Review – Wingspan (Digital)
|Artist||Ana Maria Martinez Jaramillo, Natalia Rojas, Beth Sobel|
|Publisher||Monster Couch (digital), Stonemaier Games (physical)|
|Release Date||September 2020 (digital), 2019 (physical)|
|Player Count||1-5 (Matchmaking is only 3p)|
While hundreds of board games come out each year, there’s usually one or two that just hit, with rapid rise in popularity and a plethora of awards. In 2019, the game was Wingspan, which won quite a few industry awards, including the Kennerspiel des Jahres (Connoisseur’s Game of the Year), the Deutscher Spielepreis (German Game Prize), and Game of the Year at the Dice Tower Awards. Unsurprisingly, Stonemaier is partnering with Monster Couch to capitalize on that success with a digital implementation. Let’s check it out!
Every time I play a digital adaptation of a board game, I’m always a bit surprised by all of the visual and audio “upgrades”. In Wingspan, you can tell that a lot of work went into making the game look and sound good: no surprise, considering the board game’s success is often accredited to the gorgeous artwork and components.
The digital app shows beautifully painted habitats as backdrops while you play, and they made sure to highlight the beautiful card art as much as possible, with clear full displays of the cards. The audio is relaxing, soft music with a campfire feel, mixed with the sounds of birds tweeting (duh) and when you play a bird, a soft voice tells you trivia about the bird. It’s all very “on-brand” for the game, often touted as a “relaxing” game compared to most engine-builders.
Given that “relaxed” motif, I assume most players will be looking for a game against the AI or specific friends, rather than a competitive online scene. That’s a good thing, because the app is unfortunately not well prepared for ranked play. Matchmaking only ever sets up 3-person games, which is 1 more person than I’m comfortable worrying about (my queued games rarely finished before a player quit). Five minutes per turn for “realtime” games is also far too long; my turns took about 40 seconds each. As far as I can tell, there’s no ranking / ELO / leveling type system for matchmaking games. There is a basic karma system, however.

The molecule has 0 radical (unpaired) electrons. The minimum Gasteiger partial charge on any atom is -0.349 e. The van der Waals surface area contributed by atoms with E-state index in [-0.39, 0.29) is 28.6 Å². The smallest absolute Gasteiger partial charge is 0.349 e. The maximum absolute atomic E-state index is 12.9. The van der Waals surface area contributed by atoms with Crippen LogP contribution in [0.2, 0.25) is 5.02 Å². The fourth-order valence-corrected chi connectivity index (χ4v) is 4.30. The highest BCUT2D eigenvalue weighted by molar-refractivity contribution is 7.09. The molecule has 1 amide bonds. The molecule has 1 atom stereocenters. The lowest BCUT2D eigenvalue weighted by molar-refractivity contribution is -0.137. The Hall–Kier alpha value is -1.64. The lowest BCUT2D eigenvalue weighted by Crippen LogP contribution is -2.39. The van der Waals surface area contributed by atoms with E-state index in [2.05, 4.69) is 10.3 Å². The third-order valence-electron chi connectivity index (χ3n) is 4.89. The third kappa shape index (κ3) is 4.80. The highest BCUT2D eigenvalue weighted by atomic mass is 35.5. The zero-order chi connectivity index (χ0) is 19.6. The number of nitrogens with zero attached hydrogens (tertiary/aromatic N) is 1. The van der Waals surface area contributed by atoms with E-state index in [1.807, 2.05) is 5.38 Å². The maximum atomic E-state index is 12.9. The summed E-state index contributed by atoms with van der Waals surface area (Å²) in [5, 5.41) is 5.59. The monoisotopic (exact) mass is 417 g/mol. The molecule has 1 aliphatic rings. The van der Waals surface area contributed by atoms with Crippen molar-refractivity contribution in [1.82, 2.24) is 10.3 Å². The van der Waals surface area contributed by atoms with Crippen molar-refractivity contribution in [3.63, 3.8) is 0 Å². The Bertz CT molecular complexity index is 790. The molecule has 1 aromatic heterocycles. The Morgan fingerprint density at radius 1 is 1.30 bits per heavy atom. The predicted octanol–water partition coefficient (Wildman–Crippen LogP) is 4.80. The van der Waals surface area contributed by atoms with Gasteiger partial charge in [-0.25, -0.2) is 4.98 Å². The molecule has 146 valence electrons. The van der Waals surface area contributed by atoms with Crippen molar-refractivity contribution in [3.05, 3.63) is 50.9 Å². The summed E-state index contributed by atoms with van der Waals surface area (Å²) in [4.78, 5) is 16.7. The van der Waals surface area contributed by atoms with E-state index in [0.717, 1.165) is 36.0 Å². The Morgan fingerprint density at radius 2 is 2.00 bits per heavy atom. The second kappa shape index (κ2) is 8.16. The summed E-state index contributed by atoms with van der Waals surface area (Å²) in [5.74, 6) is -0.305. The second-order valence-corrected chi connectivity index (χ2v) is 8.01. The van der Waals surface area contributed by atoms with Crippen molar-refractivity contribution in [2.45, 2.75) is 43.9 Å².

So, if you’re not playing competitively against humans, how about the AI? At first, I was unimpressed with the AI difficulty, beating the normal AI (there’s no hard AI) three in a row, but I did finally lose 85-83. I also find it hilarious that the game never shows you what the AI even does unless you go and click on their tableau, it simply reports “I’ve drawn birds” or I’ve laid eggs” while you continue to play in your own little corner. I always felt that Wingspan was too much multiplayer solitaire, and this somewhat reinforces that feeling.
I also really struggled at first with the visual layout. For players who are used to seeing the entirety of Wingspan on the table, it is a bit jarring to see the game so “chopped up”. Everything is available to be seen, but in pieces. You can’t even see your entire tableau at once unless you click an extra button for a “bird’s eye view” (see what I did there). Everything is very tied to the individual rows: the bird cards available don’t appear unless you are on the water habitat, and the birdfeeder (dice tray) doesn’t appear unless you are in the grasslands habitat. However, once I learned the interface, everything ran smoothly, and I was quite thankful that the game has an intuitive undo button and logical warnings for skipping bonuses or attempting illegal moves.
The last thing to discuss is price. $19.99 may be typical for Steam or Switch products, but for digital board game implementations, it’s insanely high. Star Realms unlocks on iOS, Android, and Steam all at once for $5, and has a campaign, online leaderboards and weekly arena challenges, and much more. While Wingspan is much prettier, at this price I would at minimum want some kind of single player campaign (since I don’t see this as a game where most players would clamor for competitive play).
For all my complaints, what impressed me the most about Wingspan digital was that it did what I thought impossible: it made me like Wingspan more. I found the original game to be a beautiful production and okay game, but vastly overrated. I’m now noticing many more subtle interactions with my opponents, new and interesting strategies, and I’m becoming truly enamored with the game for the first time. I’m not sure I can give higher praise than that.
The Bottom Line
The interface takes some adjusting and it's too expensive, but Wingspan digital is a solid implementation of one the hottest board games of the last few years.